‘MAIL ORDER MONSTER’ is a science-fiction film for the entire family that is getting a digital release this November. This film tells the story of a young girl named Sam that is still coping with the loss of her mother three-years earlier. She is quiet, she’s bullied at school, and despite a great relationship with her father she doesn’t find it easy to accept his new girlfriend into the family dynamic. Feeling alone she finds friendship in a robot monster she ordered from a comic-book that comes to life during a lightning storm.
Conceptually this plot-line has been done before. There are many tropes along the progression of the narrative that certainly feel familiar. But to counter that, some stories are simply well-built for re-telling. Such as this one. It’s a (kid and their pet) formula much like ‘Pete’s Dragon’ or ‘E.T.’ The recipe also works for relationships inside films like the connection between Chunk and Sloth in ‘The Goonies.’ This character dynamic is always ripe for a new adaptation and when done properly the result, albeit routine, can still pack an emotional punch and without question entertain.
This film entertained. There were some creative angles added to the fabric of the story-line and it created an engaging viewing experience. It’s a great film to watch as a family as the subject matter doesn’t skew too far into the adult area, but can still hold a parent’s attention as their kids enjoy. The story doesn’t aim for theatrics and it explores character dynamics that can generate some healthy family conversations. The family in this movie is like many families. It may be about yours, or one you know of. But regardless the situations these characters go though can easily be related to which creates a natural connection.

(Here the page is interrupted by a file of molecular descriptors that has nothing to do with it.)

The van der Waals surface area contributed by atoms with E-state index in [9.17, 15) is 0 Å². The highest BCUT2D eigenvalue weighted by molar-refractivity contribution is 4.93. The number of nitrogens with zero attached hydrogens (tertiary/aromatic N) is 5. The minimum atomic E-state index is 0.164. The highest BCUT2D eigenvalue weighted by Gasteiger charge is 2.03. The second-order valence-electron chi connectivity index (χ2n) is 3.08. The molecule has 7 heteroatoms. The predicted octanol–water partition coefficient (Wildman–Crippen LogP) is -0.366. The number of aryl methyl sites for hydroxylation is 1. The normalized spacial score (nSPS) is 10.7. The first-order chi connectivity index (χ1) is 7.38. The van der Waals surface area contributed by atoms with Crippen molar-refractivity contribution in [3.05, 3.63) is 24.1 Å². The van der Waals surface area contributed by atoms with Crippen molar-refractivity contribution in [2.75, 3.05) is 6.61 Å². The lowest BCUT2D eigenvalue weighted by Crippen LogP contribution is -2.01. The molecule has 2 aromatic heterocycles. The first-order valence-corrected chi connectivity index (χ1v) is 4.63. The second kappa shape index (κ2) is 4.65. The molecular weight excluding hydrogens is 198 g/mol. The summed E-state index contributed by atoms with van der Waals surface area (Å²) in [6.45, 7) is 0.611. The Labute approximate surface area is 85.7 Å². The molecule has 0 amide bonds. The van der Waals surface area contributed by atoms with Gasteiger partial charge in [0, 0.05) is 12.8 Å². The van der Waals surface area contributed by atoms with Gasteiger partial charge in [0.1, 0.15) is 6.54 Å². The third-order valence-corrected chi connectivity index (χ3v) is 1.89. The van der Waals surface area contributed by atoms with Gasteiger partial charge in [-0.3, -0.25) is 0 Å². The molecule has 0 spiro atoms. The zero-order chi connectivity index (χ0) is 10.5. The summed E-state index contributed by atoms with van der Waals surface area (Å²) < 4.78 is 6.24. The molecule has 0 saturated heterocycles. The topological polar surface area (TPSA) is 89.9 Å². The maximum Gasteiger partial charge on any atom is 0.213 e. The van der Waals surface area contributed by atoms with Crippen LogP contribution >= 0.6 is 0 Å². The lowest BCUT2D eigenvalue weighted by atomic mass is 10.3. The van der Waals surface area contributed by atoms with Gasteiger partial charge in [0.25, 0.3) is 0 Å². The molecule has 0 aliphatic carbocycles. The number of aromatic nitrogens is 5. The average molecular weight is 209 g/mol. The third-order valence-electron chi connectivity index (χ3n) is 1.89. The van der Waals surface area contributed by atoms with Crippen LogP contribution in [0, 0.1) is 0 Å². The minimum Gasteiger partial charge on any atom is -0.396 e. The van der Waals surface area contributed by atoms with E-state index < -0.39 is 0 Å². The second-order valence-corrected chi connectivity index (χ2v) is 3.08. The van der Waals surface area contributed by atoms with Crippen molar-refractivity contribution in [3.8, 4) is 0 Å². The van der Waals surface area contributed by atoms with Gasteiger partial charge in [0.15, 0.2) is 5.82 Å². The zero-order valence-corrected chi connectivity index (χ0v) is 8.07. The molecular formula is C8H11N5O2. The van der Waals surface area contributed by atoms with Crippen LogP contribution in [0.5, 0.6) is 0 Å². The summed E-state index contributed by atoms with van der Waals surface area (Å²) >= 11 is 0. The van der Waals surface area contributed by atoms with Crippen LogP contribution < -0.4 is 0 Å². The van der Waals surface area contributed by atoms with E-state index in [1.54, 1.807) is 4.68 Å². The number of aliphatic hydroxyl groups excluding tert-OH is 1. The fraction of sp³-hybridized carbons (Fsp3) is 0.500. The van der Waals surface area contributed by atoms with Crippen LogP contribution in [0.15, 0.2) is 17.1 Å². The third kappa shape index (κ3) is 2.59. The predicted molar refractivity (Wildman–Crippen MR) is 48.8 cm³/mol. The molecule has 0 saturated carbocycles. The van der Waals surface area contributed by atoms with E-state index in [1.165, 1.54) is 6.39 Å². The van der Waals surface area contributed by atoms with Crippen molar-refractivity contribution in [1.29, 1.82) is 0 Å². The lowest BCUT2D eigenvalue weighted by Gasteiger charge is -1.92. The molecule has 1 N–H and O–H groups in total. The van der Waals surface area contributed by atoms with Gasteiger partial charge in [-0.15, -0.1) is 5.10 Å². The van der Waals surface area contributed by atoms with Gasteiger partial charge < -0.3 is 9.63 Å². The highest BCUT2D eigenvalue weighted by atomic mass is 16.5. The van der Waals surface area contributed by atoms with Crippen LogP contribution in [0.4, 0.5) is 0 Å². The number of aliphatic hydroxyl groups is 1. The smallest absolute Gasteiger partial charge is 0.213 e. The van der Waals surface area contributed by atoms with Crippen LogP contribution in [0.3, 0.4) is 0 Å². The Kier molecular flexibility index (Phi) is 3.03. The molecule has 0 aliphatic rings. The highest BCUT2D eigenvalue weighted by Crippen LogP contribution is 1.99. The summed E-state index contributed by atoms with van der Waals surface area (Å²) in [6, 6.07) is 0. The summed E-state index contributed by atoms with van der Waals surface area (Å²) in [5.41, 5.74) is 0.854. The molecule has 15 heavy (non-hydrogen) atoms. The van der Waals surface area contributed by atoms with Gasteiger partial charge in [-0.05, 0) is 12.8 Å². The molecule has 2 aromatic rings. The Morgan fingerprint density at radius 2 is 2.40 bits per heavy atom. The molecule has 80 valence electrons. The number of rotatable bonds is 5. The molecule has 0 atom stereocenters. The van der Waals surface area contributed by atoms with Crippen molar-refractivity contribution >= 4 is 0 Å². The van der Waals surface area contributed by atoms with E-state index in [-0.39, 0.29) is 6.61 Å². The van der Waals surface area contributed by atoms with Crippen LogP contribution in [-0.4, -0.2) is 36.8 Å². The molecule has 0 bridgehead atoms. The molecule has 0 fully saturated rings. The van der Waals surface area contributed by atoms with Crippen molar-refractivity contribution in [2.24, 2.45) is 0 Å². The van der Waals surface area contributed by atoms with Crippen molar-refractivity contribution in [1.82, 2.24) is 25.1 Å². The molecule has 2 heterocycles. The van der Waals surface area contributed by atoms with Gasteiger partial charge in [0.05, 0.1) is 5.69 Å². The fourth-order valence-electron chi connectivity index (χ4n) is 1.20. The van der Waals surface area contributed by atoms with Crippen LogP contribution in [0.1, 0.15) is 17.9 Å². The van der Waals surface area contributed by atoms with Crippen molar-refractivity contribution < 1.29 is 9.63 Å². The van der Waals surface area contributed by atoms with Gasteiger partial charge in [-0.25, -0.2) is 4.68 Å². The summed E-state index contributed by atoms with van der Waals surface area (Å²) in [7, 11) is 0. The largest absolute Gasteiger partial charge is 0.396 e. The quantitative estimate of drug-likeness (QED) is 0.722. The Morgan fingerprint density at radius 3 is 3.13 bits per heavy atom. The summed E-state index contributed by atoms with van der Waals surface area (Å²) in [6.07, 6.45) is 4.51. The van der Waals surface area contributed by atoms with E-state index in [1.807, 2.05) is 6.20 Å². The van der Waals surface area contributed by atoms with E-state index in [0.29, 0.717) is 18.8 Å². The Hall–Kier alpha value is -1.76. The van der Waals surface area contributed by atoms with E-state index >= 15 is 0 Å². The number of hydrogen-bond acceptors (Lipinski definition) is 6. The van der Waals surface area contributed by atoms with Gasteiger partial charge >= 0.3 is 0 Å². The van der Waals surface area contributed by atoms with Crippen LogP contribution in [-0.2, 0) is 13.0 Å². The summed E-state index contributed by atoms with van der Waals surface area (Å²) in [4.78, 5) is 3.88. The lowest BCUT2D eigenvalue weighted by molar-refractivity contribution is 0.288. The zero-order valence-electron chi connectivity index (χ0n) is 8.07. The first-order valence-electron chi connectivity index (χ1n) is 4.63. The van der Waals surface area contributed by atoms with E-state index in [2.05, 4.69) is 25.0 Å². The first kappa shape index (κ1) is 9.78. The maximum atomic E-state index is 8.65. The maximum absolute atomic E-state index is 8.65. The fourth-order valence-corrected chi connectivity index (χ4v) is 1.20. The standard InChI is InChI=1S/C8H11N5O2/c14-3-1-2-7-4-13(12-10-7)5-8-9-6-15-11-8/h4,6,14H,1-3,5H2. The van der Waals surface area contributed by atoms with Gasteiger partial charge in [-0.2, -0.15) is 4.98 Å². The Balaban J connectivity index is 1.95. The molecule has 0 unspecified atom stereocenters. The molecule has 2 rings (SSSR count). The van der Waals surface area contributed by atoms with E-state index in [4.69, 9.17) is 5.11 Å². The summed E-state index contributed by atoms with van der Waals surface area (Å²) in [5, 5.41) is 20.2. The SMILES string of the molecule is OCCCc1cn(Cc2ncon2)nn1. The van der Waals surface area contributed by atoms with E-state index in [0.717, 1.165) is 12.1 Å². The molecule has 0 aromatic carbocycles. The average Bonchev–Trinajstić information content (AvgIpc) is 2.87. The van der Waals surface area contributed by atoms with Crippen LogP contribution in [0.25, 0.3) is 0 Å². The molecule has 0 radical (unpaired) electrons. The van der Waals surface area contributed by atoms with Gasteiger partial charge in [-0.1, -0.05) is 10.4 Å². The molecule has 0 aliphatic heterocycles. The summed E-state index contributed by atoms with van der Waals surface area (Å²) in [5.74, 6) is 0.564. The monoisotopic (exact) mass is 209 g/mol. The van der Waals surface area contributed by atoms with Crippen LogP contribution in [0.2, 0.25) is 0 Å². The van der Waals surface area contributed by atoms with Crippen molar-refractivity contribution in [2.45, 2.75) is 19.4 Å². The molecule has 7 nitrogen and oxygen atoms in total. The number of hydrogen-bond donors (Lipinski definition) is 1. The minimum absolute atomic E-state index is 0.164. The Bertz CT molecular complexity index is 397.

The writing was well-crafted and felt natural to the character types. The performances were all very capable and young Madison Horcher as Sam delivered a great portrayal. Child actors can make or break a film. This character needed to deliver some emotional swings that could have easily resulted in some over-acting. Horcher though, felt grounded and comfortable in the role and came across as a natural kid. She wasn’t perfect, but you don’t want her to be. She captured the growth in her character throughout the film nicely and created an effective chemistry with Josh Hopkins that sold them as father and daughter.
This film doesn’t have the budget of others. The look of the robot may not be laced with CGI overlays and it does require some suspension-of-disbelief. But at the same time, it does create a sort of animated, or comic-book feel that comes off much more as quirky in appeal, as opposed to low-budget. I will admit however that the voice-over selection for the robot was a little awkward, and something a little lighter in tone could have resulted in a more enjoyable audible experience. Yet again, it could have also served perfect to some that may appreciate the retro styling of it.
Overall though, it was a fun movie. It showed effort in wanting to be a story with heart and substance and it accomplished just that. The direction was crisp and used a variety of techniques to create splashes of fun visual appeal. It didn’t wear out its welcome with a story that continually progressed and when all was said and done the movie left me with a smile on my face. Making this film a solid choice close-out a fun family night with the kids in front of the television.
Official Film Site